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Retired Teachers Win $2.4 Million Arb Award Over Alleged Excessive Trading

February 6, 2019

A wealth management practice in Virginia is on the hook for $2.38 million following a Finra arbitration panel ruling over excessive trading by one of its former brokers who committed suicide after getting fired, according to news reports.

The panel ruled in favor of two retired teachers, Janice Patin of Louisiana and Beryl Lakin of Virginia, who became clients of Capitol Securities Management of Glen Allen, Va., in 2009, InvestmentNews writes.

A registered representative with the firm that Finra only identifies as “Mr. T” stole funds from the Capitol accounts of the two customers, in part through excessive trading, according to the award cited by the publication.

The Finra panel found evidence of numerous cases when automatic monitoring programs triggered alerts on the broker’s trading in Patin’s Capitol accounts, and they were allegedly reviewed by a branch office manager and coded as “unsolicited,” Finra says, according to InvestmentNews.

Even though Patin’s account objective was long-term growth and her risk level was moderate, “it was replete with short-term trading, high margin balances, transfers out to other Capitol accounts and excessive commissions,” Finra says, according to the publication.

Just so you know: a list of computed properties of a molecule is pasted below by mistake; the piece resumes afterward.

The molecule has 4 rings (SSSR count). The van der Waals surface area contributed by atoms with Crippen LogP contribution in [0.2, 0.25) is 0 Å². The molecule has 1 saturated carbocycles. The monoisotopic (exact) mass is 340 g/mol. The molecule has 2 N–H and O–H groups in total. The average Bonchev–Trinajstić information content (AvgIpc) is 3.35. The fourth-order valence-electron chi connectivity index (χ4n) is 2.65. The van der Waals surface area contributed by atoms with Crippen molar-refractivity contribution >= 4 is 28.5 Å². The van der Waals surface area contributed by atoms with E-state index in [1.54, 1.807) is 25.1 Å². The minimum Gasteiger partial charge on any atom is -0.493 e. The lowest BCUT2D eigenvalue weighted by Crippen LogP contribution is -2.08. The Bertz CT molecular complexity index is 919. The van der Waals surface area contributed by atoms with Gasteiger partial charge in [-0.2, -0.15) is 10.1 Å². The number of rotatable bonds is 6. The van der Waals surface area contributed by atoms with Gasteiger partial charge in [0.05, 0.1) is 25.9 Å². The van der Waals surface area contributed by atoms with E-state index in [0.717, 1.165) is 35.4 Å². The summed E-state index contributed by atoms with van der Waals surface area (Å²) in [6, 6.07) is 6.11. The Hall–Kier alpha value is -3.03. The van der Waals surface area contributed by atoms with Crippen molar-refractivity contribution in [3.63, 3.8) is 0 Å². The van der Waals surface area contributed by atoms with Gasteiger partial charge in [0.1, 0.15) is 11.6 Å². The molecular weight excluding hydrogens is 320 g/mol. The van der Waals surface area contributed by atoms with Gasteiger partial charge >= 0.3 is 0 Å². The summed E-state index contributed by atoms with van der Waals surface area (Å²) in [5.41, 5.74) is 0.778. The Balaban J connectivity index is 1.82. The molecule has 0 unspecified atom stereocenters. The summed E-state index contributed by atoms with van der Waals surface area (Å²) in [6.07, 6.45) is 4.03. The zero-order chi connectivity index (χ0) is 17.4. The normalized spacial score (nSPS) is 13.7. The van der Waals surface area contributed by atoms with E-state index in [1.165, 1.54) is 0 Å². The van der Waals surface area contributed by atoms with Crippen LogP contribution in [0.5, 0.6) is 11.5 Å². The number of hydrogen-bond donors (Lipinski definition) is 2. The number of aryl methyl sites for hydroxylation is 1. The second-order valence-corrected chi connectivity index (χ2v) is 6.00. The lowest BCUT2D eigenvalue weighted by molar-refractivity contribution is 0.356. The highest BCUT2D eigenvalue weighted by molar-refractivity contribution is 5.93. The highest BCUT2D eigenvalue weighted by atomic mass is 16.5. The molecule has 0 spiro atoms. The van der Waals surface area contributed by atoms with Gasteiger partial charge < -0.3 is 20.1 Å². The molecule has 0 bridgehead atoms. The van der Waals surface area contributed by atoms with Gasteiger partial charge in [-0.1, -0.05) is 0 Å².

Capitol fired Mr. T in March 2017, InvestmentNews writes, citing Finra.

The former broker then mailed letters to each claimant confessing to years-long theft from their and other clients’ accounts, estimating that Patin and Lakin lost $1.5 million through his fraudulent activity, Finra says, according to the publication.

In addition to the commissions from the unauthorized trades, Mr. T also confessed to supplementing his income by $200,000 over more than six years, InvestmentNews writes.

He wrote that he was trying to cover losses in a client’s account but lost more and tried to make up for it by transferring money from other clients’ accounts, only to lose that as well through trading, according to the publication.

By Alex Padalka
  • To read the InvestmentNews article cited in this story, click here.